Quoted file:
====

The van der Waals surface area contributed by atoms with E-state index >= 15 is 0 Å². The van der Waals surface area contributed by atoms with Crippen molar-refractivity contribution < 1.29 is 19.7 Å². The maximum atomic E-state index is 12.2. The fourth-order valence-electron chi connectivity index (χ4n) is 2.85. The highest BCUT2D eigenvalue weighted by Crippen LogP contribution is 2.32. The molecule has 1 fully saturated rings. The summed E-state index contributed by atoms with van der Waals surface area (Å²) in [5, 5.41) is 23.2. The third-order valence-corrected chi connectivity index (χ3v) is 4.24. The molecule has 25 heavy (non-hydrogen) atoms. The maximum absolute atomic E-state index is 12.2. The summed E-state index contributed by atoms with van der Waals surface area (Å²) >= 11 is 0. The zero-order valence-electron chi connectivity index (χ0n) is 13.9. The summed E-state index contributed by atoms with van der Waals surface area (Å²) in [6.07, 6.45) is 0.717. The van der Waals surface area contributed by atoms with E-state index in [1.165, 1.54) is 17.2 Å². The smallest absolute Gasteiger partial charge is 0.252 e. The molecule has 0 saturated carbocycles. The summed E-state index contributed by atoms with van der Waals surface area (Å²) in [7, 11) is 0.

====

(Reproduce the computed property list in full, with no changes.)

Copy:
The van der Waals surface area contributed by atoms with E-state index >= 15 is 0 Å². The van der Waals surface area contributed by atoms with Crippen molar-refractivity contribution < 1.29 is 19.7 Å². The maximum atomic E-state index is 12.2. The fourth-order valence-electron chi connectivity index (χ4n) is 2.85. The highest BCUT2D eigenvalue weighted by Crippen LogP contribution is 2.32. The molecule has 1 fully saturated rings. The summed E-state index contributed by atoms with van der Waals surface area (Å²) in [5, 5.41) is 23.2. The third-order valence-corrected chi connectivity index (χ3v) is 4.24. The molecule has 25 heavy (non-hydrogen) atoms. The maximum absolute atomic E-state index is 12.2. The summed E-state index contributed by atoms with van der Waals surface area (Å²) >= 11 is 0. The zero-order valence-electron chi connectivity index (χ0n) is 13.9. The summed E-state index contributed by atoms with van der Waals surface area (Å²) in [6.07, 6.45) is 0.717. The van der Waals surface area contributed by atoms with E-state index in [1.165, 1.54) is 17.2 Å². The smallest absolute Gasteiger partial charge is 0.252 e. The molecule has 0 saturated carbocycles. The summed E-state index contributed by atoms with van der Waals surface area (Å²) in [7, 11) is 0.